I was impressed with the high art argot Charissa threw at me when we first sat down. I was immediately back down the Wayback Machine to graduate school where ideas were three dimensional objects in space and we handled them like gemstones, handing them back and forth to one another to see what the other would do with them. I'd forgotten that Academia still existed. It's been a long time since I'd spoken with a fresh Ph.D. still accustomed to unedited acada-speak. It was bracing.

Linguistics, semiotics, the death of art, art as idea, conceptual art...we blew through all of that in the first five minutes of Hi, how are you? Charissa's Big Project is a book in which she explores our sense of space as framed by a car's windshield, jumping off from the notion of technology as an extension of the body.

She is a specialist in space, being a 2004 Ph.D. in Architectural Theory and History. Architects don't design buildings, they design spaces that are defined by buildings. So she is asking, 'How are we defined by these buildings, and cars, and the spaces we've built for them i.e. highways, toll roads, parking lots, ramps, garages? What is our embodied sense of the space around us, given that we experience almost all of it through the windshield of a car?'

I asked Terranova if she considered herself an artist, or had ever attempted art. She pretty quickly asserted 'No, I'm a critic. I have a sister who is seven years older than I am who makes things. She's the maker, I'm the writer.'

She went on to give a perfectly ambivalent, ambiguous response that sounded like No, but really wasn't. Nevertheless, I left with the impression that she firmly saw herself on the critical theorist side of things, not the maker/doer/creator side of things.

Her job as Director of Centraltrak is a people job — interacting with people, helping people, surrounded by people. Centraltrak is a program of the graduate school at UTD. It is an artists-in-residence program where enrollees are given living and working space at the Centraltrak building near downtown. The living spaces are tidy, modern lofts that look out over the courtyard off the loading docks of the old textile building it once was.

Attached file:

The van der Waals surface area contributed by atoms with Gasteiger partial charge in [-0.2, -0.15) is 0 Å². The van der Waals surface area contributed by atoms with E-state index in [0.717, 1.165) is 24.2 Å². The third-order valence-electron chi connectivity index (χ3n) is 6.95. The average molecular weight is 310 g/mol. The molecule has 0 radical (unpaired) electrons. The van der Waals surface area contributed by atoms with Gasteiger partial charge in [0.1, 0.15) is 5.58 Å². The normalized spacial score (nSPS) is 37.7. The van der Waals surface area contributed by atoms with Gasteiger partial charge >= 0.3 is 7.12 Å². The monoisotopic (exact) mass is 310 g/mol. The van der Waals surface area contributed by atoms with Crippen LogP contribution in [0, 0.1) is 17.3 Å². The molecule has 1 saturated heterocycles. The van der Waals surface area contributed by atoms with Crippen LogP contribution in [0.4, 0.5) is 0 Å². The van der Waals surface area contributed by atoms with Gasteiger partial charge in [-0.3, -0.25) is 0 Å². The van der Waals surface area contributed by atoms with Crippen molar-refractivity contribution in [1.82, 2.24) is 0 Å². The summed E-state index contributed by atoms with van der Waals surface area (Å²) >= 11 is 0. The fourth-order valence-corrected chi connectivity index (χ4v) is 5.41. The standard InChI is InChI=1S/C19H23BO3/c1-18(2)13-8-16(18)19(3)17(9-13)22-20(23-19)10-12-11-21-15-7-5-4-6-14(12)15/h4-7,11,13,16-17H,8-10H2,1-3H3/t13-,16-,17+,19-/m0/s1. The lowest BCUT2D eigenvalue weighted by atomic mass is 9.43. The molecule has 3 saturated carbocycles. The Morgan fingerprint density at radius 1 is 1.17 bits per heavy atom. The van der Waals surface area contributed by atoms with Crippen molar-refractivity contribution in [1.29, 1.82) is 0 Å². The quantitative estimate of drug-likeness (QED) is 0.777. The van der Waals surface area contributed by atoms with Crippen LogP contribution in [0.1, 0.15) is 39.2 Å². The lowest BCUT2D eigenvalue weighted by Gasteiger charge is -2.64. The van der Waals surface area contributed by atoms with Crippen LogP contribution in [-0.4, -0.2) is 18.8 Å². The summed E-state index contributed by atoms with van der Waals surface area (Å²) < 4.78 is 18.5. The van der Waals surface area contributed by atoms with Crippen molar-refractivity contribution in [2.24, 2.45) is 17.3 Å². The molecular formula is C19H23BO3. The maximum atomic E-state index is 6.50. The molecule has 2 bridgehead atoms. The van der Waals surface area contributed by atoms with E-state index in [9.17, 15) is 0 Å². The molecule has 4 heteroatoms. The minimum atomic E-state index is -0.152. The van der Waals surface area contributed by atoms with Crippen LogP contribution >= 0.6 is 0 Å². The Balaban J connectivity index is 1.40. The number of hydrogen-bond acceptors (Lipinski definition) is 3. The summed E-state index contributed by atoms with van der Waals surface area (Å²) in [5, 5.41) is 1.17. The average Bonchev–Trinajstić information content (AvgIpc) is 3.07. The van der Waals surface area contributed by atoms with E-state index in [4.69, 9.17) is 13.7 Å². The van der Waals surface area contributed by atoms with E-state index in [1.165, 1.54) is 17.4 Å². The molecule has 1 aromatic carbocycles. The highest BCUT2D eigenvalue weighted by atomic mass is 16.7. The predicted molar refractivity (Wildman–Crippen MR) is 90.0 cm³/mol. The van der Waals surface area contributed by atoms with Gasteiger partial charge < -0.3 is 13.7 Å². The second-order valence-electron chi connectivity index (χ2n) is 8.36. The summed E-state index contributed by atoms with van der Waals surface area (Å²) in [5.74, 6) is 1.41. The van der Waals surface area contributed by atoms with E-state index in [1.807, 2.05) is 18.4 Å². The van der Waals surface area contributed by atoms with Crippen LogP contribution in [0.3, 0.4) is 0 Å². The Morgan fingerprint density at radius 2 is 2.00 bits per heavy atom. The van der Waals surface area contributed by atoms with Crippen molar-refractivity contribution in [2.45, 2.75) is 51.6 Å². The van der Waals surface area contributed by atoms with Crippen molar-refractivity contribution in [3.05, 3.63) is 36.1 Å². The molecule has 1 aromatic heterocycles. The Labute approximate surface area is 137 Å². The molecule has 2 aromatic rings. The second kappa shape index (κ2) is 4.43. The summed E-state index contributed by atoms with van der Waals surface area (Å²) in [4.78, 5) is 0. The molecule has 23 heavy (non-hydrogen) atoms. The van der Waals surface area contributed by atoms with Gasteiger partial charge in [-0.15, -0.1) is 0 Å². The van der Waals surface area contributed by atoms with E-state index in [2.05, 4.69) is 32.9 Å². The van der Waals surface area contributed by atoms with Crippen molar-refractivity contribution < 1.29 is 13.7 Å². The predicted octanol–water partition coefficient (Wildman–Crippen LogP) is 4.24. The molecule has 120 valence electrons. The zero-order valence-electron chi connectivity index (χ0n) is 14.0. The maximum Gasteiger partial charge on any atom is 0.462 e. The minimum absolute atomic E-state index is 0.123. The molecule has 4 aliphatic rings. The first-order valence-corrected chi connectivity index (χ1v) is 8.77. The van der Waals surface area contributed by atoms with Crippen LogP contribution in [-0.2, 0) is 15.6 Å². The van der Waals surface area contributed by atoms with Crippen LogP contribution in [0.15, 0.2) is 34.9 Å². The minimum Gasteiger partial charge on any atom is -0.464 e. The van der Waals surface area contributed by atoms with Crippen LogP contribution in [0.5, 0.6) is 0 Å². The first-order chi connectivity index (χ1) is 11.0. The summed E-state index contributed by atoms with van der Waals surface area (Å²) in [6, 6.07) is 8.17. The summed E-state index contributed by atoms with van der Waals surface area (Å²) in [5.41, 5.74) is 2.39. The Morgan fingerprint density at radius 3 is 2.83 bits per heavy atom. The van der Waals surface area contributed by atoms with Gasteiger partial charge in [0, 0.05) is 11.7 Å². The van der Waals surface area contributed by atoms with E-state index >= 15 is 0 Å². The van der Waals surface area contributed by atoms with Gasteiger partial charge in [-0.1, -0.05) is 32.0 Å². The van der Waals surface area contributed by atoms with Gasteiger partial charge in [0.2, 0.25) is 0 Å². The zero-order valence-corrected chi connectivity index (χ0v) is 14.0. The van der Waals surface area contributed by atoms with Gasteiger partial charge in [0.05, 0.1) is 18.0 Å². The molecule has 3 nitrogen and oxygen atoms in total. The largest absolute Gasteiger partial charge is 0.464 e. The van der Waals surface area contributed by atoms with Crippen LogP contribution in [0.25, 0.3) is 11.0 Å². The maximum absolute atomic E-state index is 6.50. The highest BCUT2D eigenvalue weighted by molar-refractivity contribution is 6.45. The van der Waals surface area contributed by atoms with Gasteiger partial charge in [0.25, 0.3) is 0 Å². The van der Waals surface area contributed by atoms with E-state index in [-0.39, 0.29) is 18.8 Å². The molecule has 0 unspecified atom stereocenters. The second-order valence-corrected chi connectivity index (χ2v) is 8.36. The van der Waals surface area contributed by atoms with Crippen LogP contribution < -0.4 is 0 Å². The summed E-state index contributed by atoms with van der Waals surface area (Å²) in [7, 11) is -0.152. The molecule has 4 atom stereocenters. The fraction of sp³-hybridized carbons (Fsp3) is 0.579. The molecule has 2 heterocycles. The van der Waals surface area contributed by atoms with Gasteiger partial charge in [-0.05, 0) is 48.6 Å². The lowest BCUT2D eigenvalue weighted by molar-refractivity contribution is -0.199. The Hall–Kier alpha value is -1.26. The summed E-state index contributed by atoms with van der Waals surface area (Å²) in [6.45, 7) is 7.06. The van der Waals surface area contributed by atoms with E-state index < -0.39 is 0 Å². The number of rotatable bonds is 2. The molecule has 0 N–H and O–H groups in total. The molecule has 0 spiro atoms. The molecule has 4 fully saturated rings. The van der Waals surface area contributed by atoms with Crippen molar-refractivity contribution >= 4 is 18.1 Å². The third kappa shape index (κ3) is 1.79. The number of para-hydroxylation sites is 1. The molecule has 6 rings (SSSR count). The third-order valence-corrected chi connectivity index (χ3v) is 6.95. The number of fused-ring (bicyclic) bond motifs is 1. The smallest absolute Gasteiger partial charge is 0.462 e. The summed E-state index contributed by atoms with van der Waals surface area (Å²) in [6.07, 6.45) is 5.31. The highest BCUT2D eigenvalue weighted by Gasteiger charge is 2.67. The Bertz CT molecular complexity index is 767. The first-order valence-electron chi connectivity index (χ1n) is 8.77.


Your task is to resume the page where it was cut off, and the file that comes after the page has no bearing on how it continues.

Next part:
Terranova says she is cut in two, as her job on tenure track at UTD also requires that she teach one course per semester, and also work on her book, which, she says, requires quite the opposite of her director's job. She must withdraw and write. So, she is doing the job of two, not one.

Big Hat - Photograph Copyright 2009 by J R Compton. All Rights Reserved. No Reproduction in Any Medium Without Specific Written Permission.

Pink Bunny Waiting Area at Centraltrack, January 2009

'It's like living a negative dialectic...' she said, laugh laugh, ringing with just the faintest tinge of irony.

I decided to not chase that one down, but went on to ask who is it locally that's been getting her attention.

'Sunny Sliger and Keri Oldham' she said, pointing to one of Sliger's ribboned textile pieces hanging from a wall.

And what is the most provocative movement going on nationally in the arts?

'There is no one thing...'

And locally?

'Trying to coalesce a community'

With not too much time left, we got up and walked around the old textile building, down a long, impersonal hall with doors right and left, behind which were the loft residences for the artists. Then we were out an exterior door and into the heat, and walking across what had once been a loading dock and was now a pleasant patio and gathering space overlooking a nicely, but minimally landscaped terrain adjacent to the parking area.

It was encouraging to know this degree of support for the visual arts still existed. I was impressed. Charissa and I made a few more minutes of easy chit chat, getting to know one another just a little better, and then I was out of there, wondering how I would untangle the Gordian knot of information I'd just taken in.

As I drove home, I thought about the world in the windshield, a world made flat and spread out by the machine I operated without thought, automatically, as if it were a part of my body. Of course, she's on to something.

Jim Dolan is a Professional Coach to Legal and Medical Professionals and Psychotherapist.